Question: looking for a tree viewer useful for .con.tre file outputted from MrBayes
gravatar for ricfoz
10 months ago by
National School of Antropology and History, Mexico city, Mexico
ricfoz20 wrote:

Hello community,

I have run a Marcov Chain Monte Carlo analysis usin MrBayes. It run succesfuly and outputted (besides a few other files) a consensus .con.tre file which i was able to print in a tree viewer called FigTree-v1.4.3; it was pretty useful, but i have some branches which are short, and overlap on each other since i can't zoom enough in order to view some of the clades.

Since i have this problem, i just wanted to ask the community for another tree viewer which anyone knows to be able to zoom in enough to see short branches. Any suggestion will be much appreciated.



treeviewer tree viewer mrbayes • 349 views
ADD COMMENTlink modified 10 months ago by Kevin Blighe39k • written 10 months ago by ricfoz20
gravatar for Kevin Blighe
10 months ago by
Kevin Blighe39k
Republic of Ireland
Kevin Blighe39k wrote:

You should be able to use FigTree:

Please see this previous posting: Programs to View MrBayes Consensus Trees

You may additionally find utility in looking at the methods of this published work, where they initially used MrBayes but then bootstrapped their tree outside of MrBayes, followed by the generation of a distance matrix from the bootstrapped results: A "green" phosphoribulokinase in complex algae with red plastids: evidence for a single secondary endosymbiosis leading to haptophytes, cryptophytes, heterokonts, and dinoflagellates..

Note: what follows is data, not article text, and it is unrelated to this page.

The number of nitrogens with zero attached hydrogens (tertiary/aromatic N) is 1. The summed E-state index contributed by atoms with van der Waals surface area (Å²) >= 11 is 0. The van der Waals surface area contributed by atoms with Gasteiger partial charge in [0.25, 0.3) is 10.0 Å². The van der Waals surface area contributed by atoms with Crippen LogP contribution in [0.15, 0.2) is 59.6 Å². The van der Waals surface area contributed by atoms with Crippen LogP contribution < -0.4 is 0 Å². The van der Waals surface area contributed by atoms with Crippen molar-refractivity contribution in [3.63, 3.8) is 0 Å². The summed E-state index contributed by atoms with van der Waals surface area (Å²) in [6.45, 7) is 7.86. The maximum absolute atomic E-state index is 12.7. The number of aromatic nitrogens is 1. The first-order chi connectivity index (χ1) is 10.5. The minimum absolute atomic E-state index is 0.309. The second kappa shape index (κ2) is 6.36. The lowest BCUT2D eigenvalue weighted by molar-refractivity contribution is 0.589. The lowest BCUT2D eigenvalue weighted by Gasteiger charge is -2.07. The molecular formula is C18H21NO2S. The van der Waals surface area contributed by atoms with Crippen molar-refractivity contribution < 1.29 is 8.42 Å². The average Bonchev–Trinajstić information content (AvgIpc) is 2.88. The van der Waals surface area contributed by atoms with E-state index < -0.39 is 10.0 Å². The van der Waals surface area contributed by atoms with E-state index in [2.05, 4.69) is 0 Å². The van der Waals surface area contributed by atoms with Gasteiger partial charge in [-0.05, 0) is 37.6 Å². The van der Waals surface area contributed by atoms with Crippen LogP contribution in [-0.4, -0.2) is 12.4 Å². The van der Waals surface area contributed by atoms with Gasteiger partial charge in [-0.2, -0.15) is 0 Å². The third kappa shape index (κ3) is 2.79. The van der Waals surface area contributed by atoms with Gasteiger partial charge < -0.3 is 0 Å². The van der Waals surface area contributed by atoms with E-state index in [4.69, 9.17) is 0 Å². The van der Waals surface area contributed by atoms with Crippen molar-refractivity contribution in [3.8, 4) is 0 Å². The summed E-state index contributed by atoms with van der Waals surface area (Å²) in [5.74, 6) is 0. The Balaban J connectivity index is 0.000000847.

They used MyBayes and then generated distance matrices (from which a tree can easily be plotted in R) using various programs/packages:

All phylogenetic treespresented are MrBayes consensus trees; in the corresponding treesthe posterior probabilities are displayed as percentages. Bayesianinference was performed with the program MrBayes version 3.0B4(Huelsenbeck and Ronquist 2001) using the WAG+F+I+G4model. Usually 200,000 generations were completed with treescollected each tenth generation; the number of generations neededuntil the likelihood values converged (burn-in) was typically lessthan 5%of the total. Maximum likelihood (ML) bootstrap values(100 replicates) were calculated with the program PHYML version2.4 using a WAG+F+I+G8 model (Guindon and Gascuel 2003).Furthermore, a distance-based approach (ML distances usingWAG+F+I+G8 model) was done using the program TREE-PUZZLE version 5. 2together with the unix shell script PUZ-ZLEBOOT (, the trees were obtained using the program BIONJ(Gascuel 1997), and the bootstrap consensus tree (1000 replicates)was subsequently generated by the CONSENSE option of thePHYLIP package (Felsenstein 2004)


ADD COMMENTlink written 10 months ago by Kevin Blighe39k
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